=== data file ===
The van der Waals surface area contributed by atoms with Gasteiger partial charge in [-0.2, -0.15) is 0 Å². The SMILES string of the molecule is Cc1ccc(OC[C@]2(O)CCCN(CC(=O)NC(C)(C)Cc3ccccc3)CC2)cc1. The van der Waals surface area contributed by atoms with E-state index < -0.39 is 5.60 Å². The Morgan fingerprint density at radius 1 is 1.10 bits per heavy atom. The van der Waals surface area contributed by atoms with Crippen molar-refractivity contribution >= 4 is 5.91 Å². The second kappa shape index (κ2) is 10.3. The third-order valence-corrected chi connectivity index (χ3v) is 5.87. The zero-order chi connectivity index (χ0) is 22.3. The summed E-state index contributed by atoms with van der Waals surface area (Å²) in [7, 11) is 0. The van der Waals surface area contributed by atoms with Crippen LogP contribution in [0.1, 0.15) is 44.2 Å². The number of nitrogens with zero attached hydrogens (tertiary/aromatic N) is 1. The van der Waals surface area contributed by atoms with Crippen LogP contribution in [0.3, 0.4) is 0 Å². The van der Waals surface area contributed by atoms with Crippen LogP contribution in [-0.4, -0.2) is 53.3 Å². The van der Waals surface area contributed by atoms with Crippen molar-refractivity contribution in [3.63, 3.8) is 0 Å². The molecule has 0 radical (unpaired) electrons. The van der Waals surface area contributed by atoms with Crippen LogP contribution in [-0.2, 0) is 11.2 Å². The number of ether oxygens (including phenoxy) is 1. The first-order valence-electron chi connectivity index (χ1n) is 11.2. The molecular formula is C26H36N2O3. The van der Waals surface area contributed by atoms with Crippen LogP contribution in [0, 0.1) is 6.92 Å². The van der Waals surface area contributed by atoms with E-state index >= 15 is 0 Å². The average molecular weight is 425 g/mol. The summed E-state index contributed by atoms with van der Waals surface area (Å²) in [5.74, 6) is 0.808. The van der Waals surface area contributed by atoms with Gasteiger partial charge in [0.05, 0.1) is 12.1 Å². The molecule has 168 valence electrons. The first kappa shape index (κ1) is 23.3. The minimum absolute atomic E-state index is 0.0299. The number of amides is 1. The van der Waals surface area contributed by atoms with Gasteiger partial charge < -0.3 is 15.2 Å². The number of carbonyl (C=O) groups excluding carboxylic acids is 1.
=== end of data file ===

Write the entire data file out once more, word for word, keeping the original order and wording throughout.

The van der Waals surface area contributed by atoms with Gasteiger partial charge in [-0.2, -0.15) is 0 Å². The SMILES string of the molecule is Cc1ccc(OC[C@]2(O)CCCN(CC(=O)NC(C)(C)Cc3ccccc3)CC2)cc1. The van der Waals surface area contributed by atoms with E-state index < -0.39 is 5.60 Å². The Morgan fingerprint density at radius 1 is 1.10 bits per heavy atom. The van der Waals surface area contributed by atoms with Crippen molar-refractivity contribution >= 4 is 5.91 Å². The second kappa shape index (κ2) is 10.3. The third-order valence-corrected chi connectivity index (χ3v) is 5.87. The zero-order chi connectivity index (χ0) is 22.3. The summed E-state index contributed by atoms with van der Waals surface area (Å²) in [7, 11) is 0. The van der Waals surface area contributed by atoms with Crippen LogP contribution in [0.1, 0.15) is 44.2 Å². The number of nitrogens with zero attached hydrogens (tertiary/aromatic N) is 1. The van der Waals surface area contributed by atoms with Crippen LogP contribution in [0.3, 0.4) is 0 Å². The van der Waals surface area contributed by atoms with Crippen LogP contribution in [-0.4, -0.2) is 53.3 Å². The van der Waals surface area contributed by atoms with Crippen molar-refractivity contribution in [3.63, 3.8) is 0 Å². The molecule has 0 radical (unpaired) electrons. The van der Waals surface area contributed by atoms with Crippen LogP contribution in [-0.2, 0) is 11.2 Å². The number of ether oxygens (including phenoxy) is 1. The first-order valence-electron chi connectivity index (χ1n) is 11.2. The molecular formula is C26H36N2O3. The van der Waals surface area contributed by atoms with Crippen LogP contribution in [0, 0.1) is 6.92 Å². The van der Waals surface area contributed by atoms with E-state index >= 15 is 0 Å². The average molecular weight is 425 g/mol. The summed E-state index contributed by atoms with van der Waals surface area (Å²) in [5.74, 6) is 0.808. The van der Waals surface area contributed by atoms with Gasteiger partial charge in [0.05, 0.1) is 12.1 Å². The molecule has 168 valence electrons. The first kappa shape index (κ1) is 23.3. The minimum absolute atomic E-state index is 0.0299. The number of amides is 1. The van der Waals surface area contributed by atoms with Gasteiger partial charge < -0.3 is 15.2 Å². The number of carbonyl (C=O) groups excluding carboxylic acids is 1.